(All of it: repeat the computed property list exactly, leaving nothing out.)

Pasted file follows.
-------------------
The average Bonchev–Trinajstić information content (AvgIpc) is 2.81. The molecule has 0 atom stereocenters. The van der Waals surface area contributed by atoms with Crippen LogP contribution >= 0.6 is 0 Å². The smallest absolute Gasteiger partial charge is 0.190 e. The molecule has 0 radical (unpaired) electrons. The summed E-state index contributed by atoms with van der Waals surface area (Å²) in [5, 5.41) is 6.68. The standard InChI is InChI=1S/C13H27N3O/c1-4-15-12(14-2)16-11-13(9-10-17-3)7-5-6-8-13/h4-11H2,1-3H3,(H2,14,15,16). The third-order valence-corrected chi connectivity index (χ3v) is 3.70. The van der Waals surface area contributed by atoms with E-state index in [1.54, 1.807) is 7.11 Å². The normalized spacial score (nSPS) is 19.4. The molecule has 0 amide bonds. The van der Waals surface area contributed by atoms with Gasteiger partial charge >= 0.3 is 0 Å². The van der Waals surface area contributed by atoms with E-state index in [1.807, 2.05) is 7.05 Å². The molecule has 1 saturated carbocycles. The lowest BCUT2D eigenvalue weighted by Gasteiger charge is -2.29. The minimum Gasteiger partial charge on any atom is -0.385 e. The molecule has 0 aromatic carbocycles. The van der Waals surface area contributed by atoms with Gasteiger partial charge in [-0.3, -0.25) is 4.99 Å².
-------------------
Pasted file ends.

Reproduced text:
The average Bonchev–Trinajstić information content (AvgIpc) is 2.81. The molecule has 0 atom stereocenters. The van der Waals surface area contributed by atoms with Crippen LogP contribution >= 0.6 is 0 Å². The smallest absolute Gasteiger partial charge is 0.190 e. The molecule has 0 radical (unpaired) electrons. The summed E-state index contributed by atoms with van der Waals surface area (Å²) in [5, 5.41) is 6.68. The standard InChI is InChI=1S/C13H27N3O/c1-4-15-12(14-2)16-11-13(9-10-17-3)7-5-6-8-13/h4-11H2,1-3H3,(H2,14,15,16). The third-order valence-corrected chi connectivity index (χ3v) is 3.70. The van der Waals surface area contributed by atoms with E-state index in [1.54, 1.807) is 7.11 Å². The normalized spacial score (nSPS) is 19.4. The molecule has 0 amide bonds. The van der Waals surface area contributed by atoms with Gasteiger partial charge >= 0.3 is 0 Å². The van der Waals surface area contributed by atoms with E-state index in [1.807, 2.05) is 7.05 Å². The molecule has 1 saturated carbocycles. The lowest BCUT2D eigenvalue weighted by Gasteiger charge is -2.29. The minimum Gasteiger partial charge on any atom is -0.385 e. The molecule has 0 aromatic carbocycles. The van der Waals surface area contributed by atoms with Gasteiger partial charge in [-0.3, -0.25) is 4.99 Å².